Jonathon has provided a viable option below. In the meantime, I have already compiled a database with statistics for Fairfield on a monthly/quarterly/and yearly basis dating back to 2001. If you're interested in the # of units sold, average list/sale price, median list/sale price, and/or average market time I can provide them to you. I also have the % change for each category compared to the same time period of the previous year. Please let me know if I can help.
Real Estate Professionals also can supply property history, too. The cost is a usually the chance to make your acquaintenance in hopes that you will do business with them.
Web Reference: http://RuthmanRE.com
The statistics Chris mentions below would also be very helpful. I will try to contact him as well.
If you would like accurate inforamtion about homes that have sold, I would be glad to let you search the MLS for free. Visit fairfieldhomes.listingbook.com Within minutes, you can retrieve data directly from the MLS, about homes that are currently on the market, homes that are pending, and homes that have sold. HAVE FUN!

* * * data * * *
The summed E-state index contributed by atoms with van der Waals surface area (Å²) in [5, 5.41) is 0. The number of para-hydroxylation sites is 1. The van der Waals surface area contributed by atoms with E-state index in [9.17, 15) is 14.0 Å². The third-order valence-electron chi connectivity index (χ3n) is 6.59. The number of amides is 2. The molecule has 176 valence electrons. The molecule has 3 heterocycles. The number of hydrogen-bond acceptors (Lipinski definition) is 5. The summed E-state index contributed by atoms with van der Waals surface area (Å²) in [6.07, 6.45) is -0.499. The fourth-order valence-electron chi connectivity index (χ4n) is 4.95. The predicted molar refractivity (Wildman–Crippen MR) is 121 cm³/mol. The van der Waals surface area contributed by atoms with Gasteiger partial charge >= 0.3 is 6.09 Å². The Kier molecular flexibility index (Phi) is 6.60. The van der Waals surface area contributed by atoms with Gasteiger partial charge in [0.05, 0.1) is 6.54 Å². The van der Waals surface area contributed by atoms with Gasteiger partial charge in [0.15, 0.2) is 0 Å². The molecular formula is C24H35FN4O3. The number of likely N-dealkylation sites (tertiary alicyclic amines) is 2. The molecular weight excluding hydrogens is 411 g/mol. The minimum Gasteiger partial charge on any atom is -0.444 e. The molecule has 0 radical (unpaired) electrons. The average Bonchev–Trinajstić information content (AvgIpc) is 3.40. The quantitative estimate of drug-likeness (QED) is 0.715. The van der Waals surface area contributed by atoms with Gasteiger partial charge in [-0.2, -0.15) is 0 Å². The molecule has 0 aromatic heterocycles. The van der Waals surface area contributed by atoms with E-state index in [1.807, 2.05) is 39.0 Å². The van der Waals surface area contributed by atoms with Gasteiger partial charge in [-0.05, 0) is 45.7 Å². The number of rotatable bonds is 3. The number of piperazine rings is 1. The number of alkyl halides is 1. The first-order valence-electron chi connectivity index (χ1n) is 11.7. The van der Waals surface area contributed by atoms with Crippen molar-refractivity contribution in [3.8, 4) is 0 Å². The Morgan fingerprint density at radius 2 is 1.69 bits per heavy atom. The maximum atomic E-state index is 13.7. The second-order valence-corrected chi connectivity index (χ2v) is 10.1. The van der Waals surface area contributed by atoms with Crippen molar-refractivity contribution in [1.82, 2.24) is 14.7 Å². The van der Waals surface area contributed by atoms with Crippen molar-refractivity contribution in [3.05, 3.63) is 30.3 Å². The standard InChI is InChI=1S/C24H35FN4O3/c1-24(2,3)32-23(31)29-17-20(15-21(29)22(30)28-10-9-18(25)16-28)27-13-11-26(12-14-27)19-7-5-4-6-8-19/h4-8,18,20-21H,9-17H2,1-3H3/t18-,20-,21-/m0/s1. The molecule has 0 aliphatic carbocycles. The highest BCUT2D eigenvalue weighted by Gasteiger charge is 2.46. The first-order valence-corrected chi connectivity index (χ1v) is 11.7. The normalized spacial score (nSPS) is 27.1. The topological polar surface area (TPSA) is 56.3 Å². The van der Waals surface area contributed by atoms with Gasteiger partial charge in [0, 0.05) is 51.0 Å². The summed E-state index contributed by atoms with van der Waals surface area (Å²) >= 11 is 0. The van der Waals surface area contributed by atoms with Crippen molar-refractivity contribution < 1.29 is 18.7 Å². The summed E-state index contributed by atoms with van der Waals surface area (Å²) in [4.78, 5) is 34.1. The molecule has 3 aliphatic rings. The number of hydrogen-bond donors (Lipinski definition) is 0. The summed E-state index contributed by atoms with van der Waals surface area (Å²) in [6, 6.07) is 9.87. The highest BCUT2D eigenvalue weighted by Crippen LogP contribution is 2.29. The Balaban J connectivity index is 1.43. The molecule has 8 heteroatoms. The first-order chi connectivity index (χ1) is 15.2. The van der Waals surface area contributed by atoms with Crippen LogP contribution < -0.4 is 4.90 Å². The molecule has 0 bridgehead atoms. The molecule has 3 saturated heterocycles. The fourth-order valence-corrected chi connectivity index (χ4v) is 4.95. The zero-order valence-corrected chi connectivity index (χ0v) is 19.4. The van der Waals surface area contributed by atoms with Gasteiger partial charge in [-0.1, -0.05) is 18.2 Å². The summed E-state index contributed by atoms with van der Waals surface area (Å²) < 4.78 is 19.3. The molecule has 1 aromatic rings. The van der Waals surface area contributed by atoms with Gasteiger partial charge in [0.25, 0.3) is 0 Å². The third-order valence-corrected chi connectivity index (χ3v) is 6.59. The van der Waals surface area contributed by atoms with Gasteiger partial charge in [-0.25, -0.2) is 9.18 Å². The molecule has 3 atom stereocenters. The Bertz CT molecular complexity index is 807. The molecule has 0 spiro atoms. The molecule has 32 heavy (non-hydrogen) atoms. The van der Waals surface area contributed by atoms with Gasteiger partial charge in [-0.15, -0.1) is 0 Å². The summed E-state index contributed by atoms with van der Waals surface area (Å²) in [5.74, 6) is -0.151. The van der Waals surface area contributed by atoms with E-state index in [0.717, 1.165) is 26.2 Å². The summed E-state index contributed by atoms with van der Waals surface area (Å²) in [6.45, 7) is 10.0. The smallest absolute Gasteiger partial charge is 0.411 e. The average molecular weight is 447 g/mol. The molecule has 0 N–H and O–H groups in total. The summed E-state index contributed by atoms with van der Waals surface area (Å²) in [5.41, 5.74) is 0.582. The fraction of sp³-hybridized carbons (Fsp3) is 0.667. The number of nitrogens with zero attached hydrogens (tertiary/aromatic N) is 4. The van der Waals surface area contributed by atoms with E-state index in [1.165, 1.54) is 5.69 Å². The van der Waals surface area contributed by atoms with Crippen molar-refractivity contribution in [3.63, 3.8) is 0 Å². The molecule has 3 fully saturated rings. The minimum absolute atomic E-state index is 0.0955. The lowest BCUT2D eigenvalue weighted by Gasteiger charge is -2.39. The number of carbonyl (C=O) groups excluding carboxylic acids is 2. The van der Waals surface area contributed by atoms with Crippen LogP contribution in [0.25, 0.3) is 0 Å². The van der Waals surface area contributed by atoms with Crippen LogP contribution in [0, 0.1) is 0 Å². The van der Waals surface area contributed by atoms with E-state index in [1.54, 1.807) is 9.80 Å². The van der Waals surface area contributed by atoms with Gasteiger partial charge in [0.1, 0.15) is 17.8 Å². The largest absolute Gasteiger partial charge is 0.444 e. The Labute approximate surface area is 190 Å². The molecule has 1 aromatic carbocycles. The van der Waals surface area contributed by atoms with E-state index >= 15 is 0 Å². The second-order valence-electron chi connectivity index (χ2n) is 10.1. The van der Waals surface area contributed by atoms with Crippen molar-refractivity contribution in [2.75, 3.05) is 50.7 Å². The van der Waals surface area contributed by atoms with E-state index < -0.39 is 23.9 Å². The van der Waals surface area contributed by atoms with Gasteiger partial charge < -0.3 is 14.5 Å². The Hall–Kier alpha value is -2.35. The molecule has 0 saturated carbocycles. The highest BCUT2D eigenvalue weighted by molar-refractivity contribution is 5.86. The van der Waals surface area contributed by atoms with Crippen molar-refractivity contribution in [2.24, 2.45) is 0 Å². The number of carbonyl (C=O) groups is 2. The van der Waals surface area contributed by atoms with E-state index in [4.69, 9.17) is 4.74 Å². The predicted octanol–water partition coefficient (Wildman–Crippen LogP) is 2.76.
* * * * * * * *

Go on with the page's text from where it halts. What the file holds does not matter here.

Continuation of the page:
However, if you're looking for comps, the question is whether you SHOULD. In many areas, data on sales of property from, say, 2006 would give an entirely misleading picture of the value of a property. There are plenty of areas around me (Northern Virginia) where houses that sold for $500,000 in 2006 are selling for $225,000 today. Condos that sold for $300,000 in 2006 are selling for $90,000 today. And other areas--more to your point--where properties sold for $400,000 in 2006 and there are no recent sales. No way to tell for sure what those properties are worth.
My suggestion would be to contact a Realtor. Don't just ask for sales. Ask for properties that were listed and didn't sell. Maybe they were withdrawn. Or maybe the owner decided to rent the property instead.
In the example above, of a $400,000 property without recent sales comps, I'd look at all activity. Maybe a few houses were listed last year at $300,000 and didn't sell. That tells you the price is somewhere below $300,000. Maybe a house was listed for sale at $320,000 and for rent at $1,700 and ended up being rented. Again, an indication that $320,000 was too high.
That's what I'd do before relying on sales from three years ago.
Hope that helps.
In some instances may have past 6 months past, many issues are involved.
If you dont have a realtor investigate MLS sold properties, an appraiser is next option